Please refer to page $93$, Pattern Recognition book by Bishop. This question is related to partial derivative of a term, the proof refers to appendix C.19 which states: $$\frac{\partial({a^{T}x})}{\partial{x}} = \frac{\partial({x^{T}a})}{\partial{x}} = a$$ and then moves on to take partial of normal probability distribution w.r.t. $\mu$ to get (eqn 2.120): $$\frac{\partial(x_{n} - \mu)^{T}\Sigma^{-1}(x_{n} - \mu)}{\partial{\mu}} = (x_{n} - \mu)$$

I am unable to see how we get the term. I tried checking elsewhere, but the explanation "consider $(x_{n}-\mu)$ to be scalar and $(x_{n}-\mu)^{T}$ as vector" does not resonate, as per my understanding both are vectors (as $x_{n}$ is vector) - it's their dot product that results in scalar.

I tried solving it step-by-step: Expand the term, ignoring $\Sigma^{-1}$ (contains no $\mu$ term) which gives: $$\frac{\partial{(x_{n}^{T}x_{n} - x_{n}^{T}\mu - \mu^{T}x_{n} + \mu^{T}\mu)}}{\partial{\mu}}$$ As per my understanding $\frac{\partial}{\partial{\mu}}$ of: $x_{n}^{T}x_{n} = 0$; of $-x_{n}^{T}\mu = -\mu^{T}x_{n} = -\mu$ but, not sure about $\mu^{T}\mu$

Given the context, I request help on partials :

  1. Is $\frac{\partial}{\partial{\mu}}$[ $x_{n}^{T}x_{n} = 0$, $(-x_{n}^{T}\mu = -\mu^{T}x_{n}) = -\mu$]
  2. $\frac{\partial}{\partial{\mu}}(\mu^{T}\mu)$
  3. I have some understanding of calculus, so guide to minimum that'll help me derive equation 2.120.

Magnus & Neudecker will take time (450+ pages) and so I may have to gallop over another partial on page 94 $$ \frac{\partial{(x_{n}-\mu)^{T}\Sigma^{-1}(x_{n}-\mu)}}{{\partial{\Sigma}}}$$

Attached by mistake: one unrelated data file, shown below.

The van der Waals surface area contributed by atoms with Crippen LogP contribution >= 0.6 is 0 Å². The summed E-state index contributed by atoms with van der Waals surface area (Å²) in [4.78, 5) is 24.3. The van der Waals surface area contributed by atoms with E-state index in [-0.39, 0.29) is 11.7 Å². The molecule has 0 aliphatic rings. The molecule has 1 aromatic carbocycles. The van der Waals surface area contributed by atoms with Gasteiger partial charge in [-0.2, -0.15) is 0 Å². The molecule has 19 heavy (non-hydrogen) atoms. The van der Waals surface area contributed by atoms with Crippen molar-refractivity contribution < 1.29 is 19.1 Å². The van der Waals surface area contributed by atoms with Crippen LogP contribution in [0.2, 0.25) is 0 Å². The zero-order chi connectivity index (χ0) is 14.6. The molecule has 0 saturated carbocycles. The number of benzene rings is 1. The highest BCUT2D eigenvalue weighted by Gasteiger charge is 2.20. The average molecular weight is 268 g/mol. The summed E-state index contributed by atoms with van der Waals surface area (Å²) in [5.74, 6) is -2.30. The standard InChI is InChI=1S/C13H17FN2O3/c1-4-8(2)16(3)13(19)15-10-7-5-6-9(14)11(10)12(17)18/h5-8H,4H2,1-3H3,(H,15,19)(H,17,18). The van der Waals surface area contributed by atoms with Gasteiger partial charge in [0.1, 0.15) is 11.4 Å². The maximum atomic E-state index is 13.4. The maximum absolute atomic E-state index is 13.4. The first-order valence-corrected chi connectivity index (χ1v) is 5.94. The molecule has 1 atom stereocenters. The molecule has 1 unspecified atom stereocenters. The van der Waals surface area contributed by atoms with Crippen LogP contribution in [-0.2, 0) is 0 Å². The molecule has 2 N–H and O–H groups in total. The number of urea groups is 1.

1 Answer 1

  1. $$\frac{\partial}{\partial \mu} (x_n^Tx_n)=0, $$$$\frac{\partial}{\partial \mu}( -\mu^Tx_n)=-x_n$$

  2. $$\frac{\partial }{\partial \mu}(\mu^T\mu) = 2\mu$$

  3. Note that if $A$ is symmetric, then $$\frac{\partial }{\partial y}(y^TAy)=2Ay.$$

\begin{align}\frac{\partial }{\partial \mu}\left(-\frac12 (x_n-\mu)^T\Sigma^{-1}(x_n-\mu) \right)&=-\frac12\frac{\partial }{\partial \mu}\left( (\mu-x_n)^T\Sigma^{-1}(\mu-x_n) \right)\\ &=-\frac12\left(2\Sigma^{-1}(\mu-x_n) \right)\\ &= \Sigma^{-1}(x_n-\mu)\end{align}

  • $\begingroup$ Got it! subject to my (mis)understanding - a $y^{T}y$ can be simply considered as $y^{2}$. And it $\frac{\partial}{\partial{y}}$ looks lot derivative chain. Correct me. $\endgroup$ Jun 12, 2019 at 2:00
  • $\begingroup$ well, that is the special case in $1$ dimension (of which it better be consistent), be careful when you write $y^2$ as vector squared is not well defined. $\endgroup$ Jun 12, 2019 at 2:02
  • $\begingroup$ ..pardon additional comment, for some some reason $\frac{\partial(a^{T}y)}{\partial{y}}$ turns $a^{T}$ to $a$. Isn't $a$ constant and so come out un-tampered by derivative - Bishop C.19. Regards. $\endgroup$ Jun 12, 2019 at 2:07
  • $\begingroup$ $a^Ty=y^Ta$. Note that there are two conventions in writing down the gradient, the column convention and the row convention. I use the column convention, hence I would write $a$. $\endgroup$ Jun 12, 2019 at 3:32

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